North Korea threatens to restart nuclear program unless U.S. lifts sanctions
North Korea has warned the United States to restart the development of its nuclear weapons program unless the United States lifts the tough economic sanctions.
The Trump administration has insisted that sanctions and other pressures remain on North Korea until it dismantles its nuclear program. Kim’s regime, however, has always demanded a step-by-step process of denuclearization that would include lifting U.S. sanctions along the way.
For years, the North had pursued a “byungjin” policy of simultaneously developing its nuclear capabilities alongside the economy.
In April, citing a “fresh climate of detente and peace” on the peninsula, North Korean leader Kim Jong Un declared the nuclear quest complete and said his country would focus on “socialist economic construction”.
In a statement by the Foreign Ministry on Friday evening said North Korea could bring back its “pyongjin” policy of simultaneously advancing its nuclear force and economic development if the United States doesn’t change its stance. The North sopped short of threatening to abandon ongoing nuclear negotiations with Washington.
The issue of sanctions has also created a rift between Seoul and Washington.
South Korea has backed the North’s call for sanctions relief and is keen to get moving on an ambitious program of economic development and cooperation, including building road and rail links across the countries’ heavily militarized frontier.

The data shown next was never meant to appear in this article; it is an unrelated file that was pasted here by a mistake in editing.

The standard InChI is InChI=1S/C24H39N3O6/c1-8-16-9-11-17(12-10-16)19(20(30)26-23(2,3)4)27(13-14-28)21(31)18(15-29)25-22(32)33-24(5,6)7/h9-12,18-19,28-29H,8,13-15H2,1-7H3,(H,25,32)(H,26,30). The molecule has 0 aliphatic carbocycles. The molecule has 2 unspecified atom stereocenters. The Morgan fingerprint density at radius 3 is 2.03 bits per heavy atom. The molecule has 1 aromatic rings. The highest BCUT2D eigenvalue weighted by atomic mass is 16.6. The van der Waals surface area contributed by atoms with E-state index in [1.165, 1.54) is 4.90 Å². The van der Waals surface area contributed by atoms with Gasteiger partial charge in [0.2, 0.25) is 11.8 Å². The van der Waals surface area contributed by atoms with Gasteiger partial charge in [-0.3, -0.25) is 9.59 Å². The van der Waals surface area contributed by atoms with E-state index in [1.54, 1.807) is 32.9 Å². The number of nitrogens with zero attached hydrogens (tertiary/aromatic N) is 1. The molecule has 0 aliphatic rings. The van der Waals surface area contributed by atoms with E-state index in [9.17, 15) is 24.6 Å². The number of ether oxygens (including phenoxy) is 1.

n an interview with Fox News’ Sean Hannity on Friday, U.S. Secretary of State Mike Pompeo said he plans to talk next week with his North Korean counterpart, apparently referring to senior North Korean official Kim Yong Chol. Pompeo did not provide the location and date for the meeting, which will likely be focused on persuading North Korea to take firmer steps toward denuclearization and setting up a second summit between their leaders.
“A lot of work remains, but I’m confident that we will keep the economic pressure in place until such time as Chairman Kim fulfills the commitment he made to President Trump back in June in Singapore,” Pompeo said.
The U.S. thinks that its oft-repeated ‘sanctions and pressure’ leads to ‘denuclearization.’ We cannot help laughing at such a foolish idea,” it said. The ministry described the lifting of U.S.-led sanctions as corresponding action to the North’s “proactive and good-will measures,” apparently referring to its unilateral suspension of nuclear and intercontinental ballistic missile tests and closure of a nuclear testing ground.
Following a series of provocative nuclear and missile tests last year, Kim shifted to diplomacy when he met with Trump between three summits with South Korean President Moon Jae-in, who lobbied hard to revive nuclear diplomacy.
However, the North has been playing hardball since the summits, insisting that sanctions should be lifted before any progress in nuclear talks, which fueled doubts about whether Kim would ever deal away a nuclear program he may see as his strongest guarantee of survival.